Election 2015

Industry stagnates as suppliers cut investment

By Nicholas Robinson

- Last updated on GMT

Investment is on hold for food and drink firms
Investment is on hold for food and drink firms

Related tags Risk

UK industry – including food manufacture – is in a “state of stagnation” as suppliers cut investment and impose recruitment bans and pay freezes until May’s general election, experts have claimed.

Levels of ‘critical’ financial distress among UK businesses had increased by 4% in the first quarter of 2015, putting 2,461 companies at risk of failure, according to a new report from insolvency firm Begbies Traynor.

Uncertainty in the lead up to the general election had put on hold suppliers’ growth plans, it said.

More than 1,400 food and drink suppliers already faced collapse​ as a result of the ‘brutal pressure’ from the supermarket price wars, according to an earlier Begbies Traynor report.

Suffering significant distress

The number of food firms suffering significant financial distress had soared by 92% in the fourth quarter of last year, compared with 733 for the same period in 2013, it added.

Julie Palmer, partner at Begbies Traynor, said: “Concerns over the outcome of the most uncertain election in a generation have led to a state of stagnation across all sectors of the economy, as swathes of UK businesses guarded against the worst case scenario by postponing their growth plans until after the results have been announced.”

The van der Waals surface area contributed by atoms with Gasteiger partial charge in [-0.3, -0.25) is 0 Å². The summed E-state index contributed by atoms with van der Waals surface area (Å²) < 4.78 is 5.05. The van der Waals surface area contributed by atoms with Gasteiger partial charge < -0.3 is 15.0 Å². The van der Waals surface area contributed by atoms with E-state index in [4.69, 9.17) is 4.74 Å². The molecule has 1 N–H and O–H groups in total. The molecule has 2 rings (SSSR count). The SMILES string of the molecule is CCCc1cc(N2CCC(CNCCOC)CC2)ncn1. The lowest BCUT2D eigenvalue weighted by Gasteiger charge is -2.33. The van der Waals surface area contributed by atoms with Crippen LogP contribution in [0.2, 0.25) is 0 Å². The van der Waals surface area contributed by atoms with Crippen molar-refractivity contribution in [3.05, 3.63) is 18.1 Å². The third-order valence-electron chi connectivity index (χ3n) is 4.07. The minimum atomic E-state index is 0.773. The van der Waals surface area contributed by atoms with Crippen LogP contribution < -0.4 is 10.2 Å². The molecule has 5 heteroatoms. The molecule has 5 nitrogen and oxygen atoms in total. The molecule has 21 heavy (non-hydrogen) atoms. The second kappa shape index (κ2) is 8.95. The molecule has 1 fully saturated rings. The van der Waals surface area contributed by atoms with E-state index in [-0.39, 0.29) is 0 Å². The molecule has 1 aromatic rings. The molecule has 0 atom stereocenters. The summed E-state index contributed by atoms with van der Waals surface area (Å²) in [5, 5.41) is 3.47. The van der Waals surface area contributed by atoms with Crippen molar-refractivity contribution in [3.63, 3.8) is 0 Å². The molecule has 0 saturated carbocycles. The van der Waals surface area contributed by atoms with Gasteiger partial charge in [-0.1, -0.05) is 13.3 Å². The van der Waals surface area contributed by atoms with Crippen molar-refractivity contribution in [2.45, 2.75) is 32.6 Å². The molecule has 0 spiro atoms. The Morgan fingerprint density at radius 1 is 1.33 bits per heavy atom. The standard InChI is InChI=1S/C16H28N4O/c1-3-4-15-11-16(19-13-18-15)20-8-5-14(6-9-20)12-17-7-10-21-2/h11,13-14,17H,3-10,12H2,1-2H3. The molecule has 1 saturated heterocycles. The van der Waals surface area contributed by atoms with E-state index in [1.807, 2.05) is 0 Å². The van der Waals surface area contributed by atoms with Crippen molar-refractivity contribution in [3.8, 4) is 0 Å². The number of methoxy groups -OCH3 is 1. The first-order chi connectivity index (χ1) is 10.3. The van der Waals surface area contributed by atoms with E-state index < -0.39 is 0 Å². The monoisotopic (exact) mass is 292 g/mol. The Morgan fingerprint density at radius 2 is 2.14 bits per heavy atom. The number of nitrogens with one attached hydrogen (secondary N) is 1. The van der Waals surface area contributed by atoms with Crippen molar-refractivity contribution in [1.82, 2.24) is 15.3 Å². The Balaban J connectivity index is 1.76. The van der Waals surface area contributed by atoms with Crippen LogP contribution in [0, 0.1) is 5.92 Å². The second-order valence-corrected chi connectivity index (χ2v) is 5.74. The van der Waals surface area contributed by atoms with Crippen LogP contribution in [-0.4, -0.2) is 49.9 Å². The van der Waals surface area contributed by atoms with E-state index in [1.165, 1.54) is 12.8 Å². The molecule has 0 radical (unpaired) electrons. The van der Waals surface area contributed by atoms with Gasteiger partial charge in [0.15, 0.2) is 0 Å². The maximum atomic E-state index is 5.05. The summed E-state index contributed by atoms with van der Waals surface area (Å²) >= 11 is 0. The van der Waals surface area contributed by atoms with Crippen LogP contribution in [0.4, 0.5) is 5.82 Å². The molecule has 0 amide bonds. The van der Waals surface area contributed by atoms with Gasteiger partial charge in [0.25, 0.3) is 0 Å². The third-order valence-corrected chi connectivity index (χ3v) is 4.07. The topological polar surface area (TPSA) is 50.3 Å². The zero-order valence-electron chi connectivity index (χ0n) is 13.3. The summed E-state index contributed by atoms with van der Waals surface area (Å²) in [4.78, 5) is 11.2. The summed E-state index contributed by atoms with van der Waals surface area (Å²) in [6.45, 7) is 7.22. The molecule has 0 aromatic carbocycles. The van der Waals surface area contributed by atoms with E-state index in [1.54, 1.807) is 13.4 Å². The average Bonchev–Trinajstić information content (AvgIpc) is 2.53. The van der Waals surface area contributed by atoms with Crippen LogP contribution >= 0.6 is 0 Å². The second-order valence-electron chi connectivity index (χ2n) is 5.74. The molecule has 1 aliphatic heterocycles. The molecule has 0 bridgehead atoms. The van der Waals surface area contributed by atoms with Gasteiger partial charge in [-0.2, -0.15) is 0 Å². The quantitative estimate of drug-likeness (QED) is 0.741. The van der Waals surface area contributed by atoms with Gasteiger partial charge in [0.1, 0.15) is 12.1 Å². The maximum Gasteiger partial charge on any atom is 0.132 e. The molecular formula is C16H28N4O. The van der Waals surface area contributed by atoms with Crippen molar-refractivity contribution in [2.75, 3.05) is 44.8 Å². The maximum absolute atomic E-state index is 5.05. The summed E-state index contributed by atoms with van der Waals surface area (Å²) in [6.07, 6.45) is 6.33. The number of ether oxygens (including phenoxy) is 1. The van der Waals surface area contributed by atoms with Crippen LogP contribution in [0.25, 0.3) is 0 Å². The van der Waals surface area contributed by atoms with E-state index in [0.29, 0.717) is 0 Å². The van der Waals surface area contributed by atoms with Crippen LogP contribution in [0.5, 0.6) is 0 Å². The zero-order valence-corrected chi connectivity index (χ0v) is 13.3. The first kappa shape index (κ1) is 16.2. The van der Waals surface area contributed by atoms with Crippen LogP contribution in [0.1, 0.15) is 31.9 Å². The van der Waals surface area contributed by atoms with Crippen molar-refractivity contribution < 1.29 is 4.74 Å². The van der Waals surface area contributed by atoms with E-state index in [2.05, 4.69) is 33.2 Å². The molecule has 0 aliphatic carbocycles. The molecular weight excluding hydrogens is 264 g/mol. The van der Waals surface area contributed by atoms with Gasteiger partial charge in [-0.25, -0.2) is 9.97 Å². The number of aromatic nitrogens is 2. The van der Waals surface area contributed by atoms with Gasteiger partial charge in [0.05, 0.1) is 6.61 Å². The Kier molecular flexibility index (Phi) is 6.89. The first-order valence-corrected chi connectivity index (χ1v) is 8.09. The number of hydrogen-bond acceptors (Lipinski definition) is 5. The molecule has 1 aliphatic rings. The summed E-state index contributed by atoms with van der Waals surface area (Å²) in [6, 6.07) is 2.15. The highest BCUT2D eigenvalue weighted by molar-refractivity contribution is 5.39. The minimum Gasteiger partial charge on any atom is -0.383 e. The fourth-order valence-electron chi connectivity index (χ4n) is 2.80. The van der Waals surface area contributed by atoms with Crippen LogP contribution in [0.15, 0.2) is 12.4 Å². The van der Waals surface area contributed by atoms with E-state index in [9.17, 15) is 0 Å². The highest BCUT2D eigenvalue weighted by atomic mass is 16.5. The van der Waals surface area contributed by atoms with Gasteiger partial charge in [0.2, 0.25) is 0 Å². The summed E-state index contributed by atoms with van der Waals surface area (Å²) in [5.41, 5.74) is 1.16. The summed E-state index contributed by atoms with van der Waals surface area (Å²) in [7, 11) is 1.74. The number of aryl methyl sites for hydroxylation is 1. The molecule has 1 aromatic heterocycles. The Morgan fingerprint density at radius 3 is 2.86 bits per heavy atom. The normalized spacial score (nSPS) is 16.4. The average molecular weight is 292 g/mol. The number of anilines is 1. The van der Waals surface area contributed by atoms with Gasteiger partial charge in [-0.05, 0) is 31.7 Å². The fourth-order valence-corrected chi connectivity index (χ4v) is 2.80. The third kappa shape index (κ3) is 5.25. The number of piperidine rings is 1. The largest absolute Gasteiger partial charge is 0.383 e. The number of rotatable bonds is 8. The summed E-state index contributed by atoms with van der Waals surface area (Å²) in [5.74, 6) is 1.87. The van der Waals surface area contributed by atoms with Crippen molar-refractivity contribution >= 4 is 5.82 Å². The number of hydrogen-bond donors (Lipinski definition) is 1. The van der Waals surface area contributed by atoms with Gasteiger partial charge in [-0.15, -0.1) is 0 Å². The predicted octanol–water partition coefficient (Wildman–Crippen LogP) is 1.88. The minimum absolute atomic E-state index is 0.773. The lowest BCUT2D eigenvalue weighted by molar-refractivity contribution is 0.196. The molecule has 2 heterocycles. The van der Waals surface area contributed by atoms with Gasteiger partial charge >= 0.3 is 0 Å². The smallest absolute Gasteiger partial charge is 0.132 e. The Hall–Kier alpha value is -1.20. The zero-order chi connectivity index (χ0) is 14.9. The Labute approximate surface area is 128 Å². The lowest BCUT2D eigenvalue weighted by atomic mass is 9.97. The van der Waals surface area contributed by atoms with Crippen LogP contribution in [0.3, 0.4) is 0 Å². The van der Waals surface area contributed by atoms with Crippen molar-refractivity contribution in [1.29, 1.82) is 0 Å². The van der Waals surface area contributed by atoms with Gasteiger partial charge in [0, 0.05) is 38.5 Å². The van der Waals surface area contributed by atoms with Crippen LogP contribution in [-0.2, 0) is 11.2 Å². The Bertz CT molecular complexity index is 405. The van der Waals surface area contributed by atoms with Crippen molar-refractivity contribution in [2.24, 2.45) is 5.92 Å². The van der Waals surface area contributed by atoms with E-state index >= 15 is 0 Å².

Businesses had responded to economic forecasters, who predicted political uncertainty would result in low consumer confidence, sharp swings in the value of the pound and rising volatility in the equity markets, Palmer added.

Yet, businesses may have been overcautious, as trading volumes hadn’t been impacted by the general election so far, claimed Ric Traynor, Begbies Traynor executive chairman, “suggesting that many businesses may have missed out on significant growth opportunities over the first quarter by being overly cautious”.

‘Too late in the day’

However, political uncertainty among businesses had made it “too late in the day to revert back to growth mode”, ​he added.

Julian Wild, head of the food team at Rollits solicitors, disagreed with the report and said the food and drink sector had seen significant investment in the past 12 months.

“I can think of four or five major examples ​[Mondelēz, United Biscuits and Quorn] of food and drink investment,” ​he told FoodManufacture.co.uk.

“I’m not aware of investment drying up in the food and drink industry, although I am aware of the sector being cautious about how the next government could affect it.”

Meanwhile, read why Wild believes UK food and drink manufacturers would be against a Labour coalition with the Scottish National Party​ in a FoodManufacture.co.uk exclusive soon.

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